Samuel Rajzman recalled that right after his arrival (he was deported to the camp on 22 September 1942), Alfred Galewski let him know that he was creating a resistance movement to retaliate against Germans[1.10]. The “Organising Committee” was established in camp no. 1 at the beginning of 1943, on the initiative and under the command of Dr. Julian Chorążycki. An underground group also existed in camp no. 2.

The following persons belonged to the underground group in camp no. 1: Mojżesz (kapo in the joinery), Samuel Wilenberg, Alfred Galewski (the leader of the Committee after the death of Chorążycki). The command of the Committee included: Zelo Bloch (head of the sorting group; from the Czech Republic), Zev Kurland (kapo in the Lazaret), Leon Haberman (an artist from Warsaw), Sadowicz (an agronomist from Warsaw), Heinrich Kleinmann (Czech official), Richard Glazar, Mosze Lublink (Lubling).

The following persons belonged to the underground group in camp no. 2: Szymon Goldberg (initially also in camp no. 1), Jankiel Wiernik, Adolf (from Łódź) and Zelo Bloch (a Czech).

Both groups knew about each other’s existence thanks to the prisoners who first belonged to the underground group in camp no. 1 (e.g. Szymon Goldberg), and then were moved to camp no. 2.

News on the outbreak of the Warsaw Ghetto Uprising was another stimulus for the rebellion. Arrangements and plans, as well as decisions on the division of roles were made at night in “friendly” bunks, so that no “suspect” person would learn about the plans and denounce them to the kapo or Wachmann. Initially, the uprising (which is how the prisoners referred to the rebellion in the camp) was planned for 15 June. The plan was to set all buildings on fire, destroy the gas chambers and kill the camp personnel. Preparations for the uprising gained momentum in the summer of 1943, when the number of transports decreased. Forest commandos overseen by Wachmänner sought to obtain weapons from the local population, which had earlier supplied bread to the camp prisoners. Unfortunately, these attempts proved to be futile and a decision was made to seize the weapons stored inside the camp. While repairing the door lock in the armoury, the locksmiths managed to get a key imprint and make a copy of it. As a result, the rebels managed to smuggle a box of hand grenades out of the armoury before the rebellion. Unfortunately, the grenades did not have fuses – these were obtained later on.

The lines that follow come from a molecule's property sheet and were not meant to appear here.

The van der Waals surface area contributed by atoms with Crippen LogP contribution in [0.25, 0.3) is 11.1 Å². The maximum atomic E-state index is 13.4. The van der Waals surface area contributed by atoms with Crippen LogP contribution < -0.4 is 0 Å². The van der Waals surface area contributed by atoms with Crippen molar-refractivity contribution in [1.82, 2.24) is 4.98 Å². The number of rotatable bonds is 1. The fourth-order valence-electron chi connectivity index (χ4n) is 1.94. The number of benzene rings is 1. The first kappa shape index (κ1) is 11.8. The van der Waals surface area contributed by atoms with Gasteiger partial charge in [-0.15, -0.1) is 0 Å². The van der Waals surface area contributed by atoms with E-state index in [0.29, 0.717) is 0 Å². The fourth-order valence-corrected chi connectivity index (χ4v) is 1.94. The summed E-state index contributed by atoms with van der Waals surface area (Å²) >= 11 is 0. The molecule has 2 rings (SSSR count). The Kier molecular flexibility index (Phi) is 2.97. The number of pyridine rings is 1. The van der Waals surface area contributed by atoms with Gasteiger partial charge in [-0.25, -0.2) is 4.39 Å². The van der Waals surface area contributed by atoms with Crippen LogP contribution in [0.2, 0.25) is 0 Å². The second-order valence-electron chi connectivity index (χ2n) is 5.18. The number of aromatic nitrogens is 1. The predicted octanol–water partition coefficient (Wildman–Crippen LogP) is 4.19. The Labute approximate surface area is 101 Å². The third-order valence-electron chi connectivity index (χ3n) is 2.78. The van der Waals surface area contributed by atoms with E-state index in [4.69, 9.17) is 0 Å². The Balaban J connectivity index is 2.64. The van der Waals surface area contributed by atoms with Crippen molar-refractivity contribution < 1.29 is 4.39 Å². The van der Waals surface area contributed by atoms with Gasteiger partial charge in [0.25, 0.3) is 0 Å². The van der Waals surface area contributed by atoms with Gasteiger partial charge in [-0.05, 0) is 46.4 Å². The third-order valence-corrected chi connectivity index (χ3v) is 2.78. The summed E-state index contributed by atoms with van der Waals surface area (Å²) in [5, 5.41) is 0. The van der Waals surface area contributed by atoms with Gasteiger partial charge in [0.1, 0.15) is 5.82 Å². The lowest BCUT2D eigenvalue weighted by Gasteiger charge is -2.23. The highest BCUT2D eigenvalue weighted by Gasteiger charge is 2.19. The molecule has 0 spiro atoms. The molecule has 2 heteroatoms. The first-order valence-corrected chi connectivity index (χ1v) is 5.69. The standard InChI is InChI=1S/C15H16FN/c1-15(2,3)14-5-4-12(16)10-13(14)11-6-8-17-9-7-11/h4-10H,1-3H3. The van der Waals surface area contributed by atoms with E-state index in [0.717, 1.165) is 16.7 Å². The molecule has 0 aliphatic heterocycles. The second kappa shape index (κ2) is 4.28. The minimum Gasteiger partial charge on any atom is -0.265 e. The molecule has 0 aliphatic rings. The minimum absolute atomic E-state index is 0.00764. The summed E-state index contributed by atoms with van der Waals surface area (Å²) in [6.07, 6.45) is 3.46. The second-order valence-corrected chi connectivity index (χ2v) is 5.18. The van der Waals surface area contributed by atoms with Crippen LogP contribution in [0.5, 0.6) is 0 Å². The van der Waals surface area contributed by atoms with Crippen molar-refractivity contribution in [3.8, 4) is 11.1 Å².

“It was supposed to begin at 4, but it started at 2, and instead of a whistle, there was a shot, because a certain “Kuba” from Warsaw [...] turned out to be a traitor. He and the gendarme “Kiwe” [i.e. Hauptscharführer Küttner] were killed just as Kuba was telling him about the rebellion”[1.11].